The World Health Organization (WHO) expert consultation recommended that the cutoff point for obesity be 27.5 kg/m2 or higher for the Asian population because Asian individuals have different associations between BMI, body fat, and health risks than individuals in the United States and Europe.12 The NIPPON DATA 80 study group and Asia Cohort Consortium BMI Project also support the World Health Organization proposal that the BMI cutoff for obesity should be ≥27.5 kg/m2 for the Asian population.13, 14
The aim of this study was to evaluate whether obesity, as defined by BMI ≥27.5 kg/m2, is associated with an increased risk of SCD in Japanese survivors of MI using data from the combined cohorts of the JCAD (Japanese Coronary Artery Disease) study and the Heart Institute of Japan Acute Myocardial Infarction‐II (HIJAMI‐II) registry.
The data, analytic methods, and study materials will not be made available to other researchers for purposes of reproducing the results or replicating the procedure.
Pooled patient data were obtained from the JCAD study and HIJAMI‐II registry. The JCAD study is an observational cohort study designed to investigate the risk factors and status of the medical management of Japanese CAD patients. The study design, objectives, and criteria for the eligibility and exclusion of patients are described in detail elsewhere.15 Briefly, 13 812 consecutive patients undergoing coronary angiography who were diagnosed as having 75% or higher stenosis in at least 1 branch of the coronary arteries, according to the American Heart Association classification, were enrolled from 217 participating hospitals in Japan between 2000 and 2001 and were followed up for a mean period of 2.7 years.16 The HIJAMI‐II registry is an observational cohort study designed to determine the incidence of SCD according to the left ventricular ejection fraction (LVEF) in Japanese survivors of MI. The study design, objectives, and recruitment of study participants are described in detail elsewhere.17 Briefly, 4122 patients with acute MI who were discharged alive from 18 participating hospitals in Japan between 1999 and 2002 were enrolled immediately and were followed up for a mean period of 4.1 years. The JCAD protocol was approved by the Central Institutional Review Board of the University of Tokyo. The HIJAMI‐II registry protocols were approved by the institutional review boards of each participating hospital. Written informed consent was obtained from each study participant.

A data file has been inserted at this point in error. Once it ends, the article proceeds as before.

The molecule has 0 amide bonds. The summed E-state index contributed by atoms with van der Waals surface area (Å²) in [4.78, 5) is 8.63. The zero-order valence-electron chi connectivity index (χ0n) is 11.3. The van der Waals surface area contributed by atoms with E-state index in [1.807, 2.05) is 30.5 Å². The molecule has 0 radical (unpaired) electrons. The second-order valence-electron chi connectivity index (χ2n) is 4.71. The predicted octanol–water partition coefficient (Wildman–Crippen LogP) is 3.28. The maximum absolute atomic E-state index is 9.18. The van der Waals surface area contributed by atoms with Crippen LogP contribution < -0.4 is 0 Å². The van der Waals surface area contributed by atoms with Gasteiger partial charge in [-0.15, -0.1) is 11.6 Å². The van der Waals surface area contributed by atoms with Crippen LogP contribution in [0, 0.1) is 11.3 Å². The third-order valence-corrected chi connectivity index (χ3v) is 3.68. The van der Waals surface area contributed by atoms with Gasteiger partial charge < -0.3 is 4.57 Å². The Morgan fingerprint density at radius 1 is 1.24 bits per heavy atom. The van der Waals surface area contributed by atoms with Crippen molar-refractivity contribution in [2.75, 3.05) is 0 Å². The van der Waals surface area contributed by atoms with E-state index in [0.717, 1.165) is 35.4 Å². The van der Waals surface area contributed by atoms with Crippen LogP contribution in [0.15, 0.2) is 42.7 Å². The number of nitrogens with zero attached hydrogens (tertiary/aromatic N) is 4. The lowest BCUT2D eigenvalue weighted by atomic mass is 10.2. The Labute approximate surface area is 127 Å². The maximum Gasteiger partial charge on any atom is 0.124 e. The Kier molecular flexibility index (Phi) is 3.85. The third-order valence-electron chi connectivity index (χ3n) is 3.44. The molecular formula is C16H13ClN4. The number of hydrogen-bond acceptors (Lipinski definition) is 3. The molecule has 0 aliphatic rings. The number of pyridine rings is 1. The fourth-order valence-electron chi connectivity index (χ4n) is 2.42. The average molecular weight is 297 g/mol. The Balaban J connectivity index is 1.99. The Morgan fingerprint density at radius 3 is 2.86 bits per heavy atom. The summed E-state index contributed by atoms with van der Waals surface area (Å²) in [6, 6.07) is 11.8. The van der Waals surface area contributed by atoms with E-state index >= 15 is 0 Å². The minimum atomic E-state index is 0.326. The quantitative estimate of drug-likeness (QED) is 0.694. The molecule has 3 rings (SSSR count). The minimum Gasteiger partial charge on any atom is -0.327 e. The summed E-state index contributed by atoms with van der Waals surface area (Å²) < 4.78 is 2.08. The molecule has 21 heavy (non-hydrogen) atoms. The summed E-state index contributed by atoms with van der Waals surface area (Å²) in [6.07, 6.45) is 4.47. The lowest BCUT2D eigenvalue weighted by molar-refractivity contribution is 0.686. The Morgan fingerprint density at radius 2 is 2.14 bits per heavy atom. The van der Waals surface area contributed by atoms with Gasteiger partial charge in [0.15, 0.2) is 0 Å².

In the JCAD study, 2955 of the 13 812 enrolled patients had suffered an acute MI at the time of registration. After data were combined, the total population of the 2 studies comprised 7077 patients. Of 2955 JCAD patients with acute MI, the LVEF measurement was not available for 834 (28%) patients. Data on the clinical and angiographic characteristics were not available for 27 (0.7%) of the 4122 HIJAMI‐II patients. The total population of the 2 studies comprised 6216 patients.
In these studies, the baseline demographic values, weights, and heights of all patients were recorded to calculate BMI as weight in kilograms divided by height in meters squared (kg/m2). Patients were divided into 4 prespecified BMI groups using the World Health Organization classification for Asian populations: BMI <18.5 kg/m2 denoted underweight, 18.5 to 23 kg/m2 denoted an increasing but acceptable risk, 23 to 27.5 kg/m2 denoted an increased risk, and ≥27.5 kg/m2 denoted a high risk.12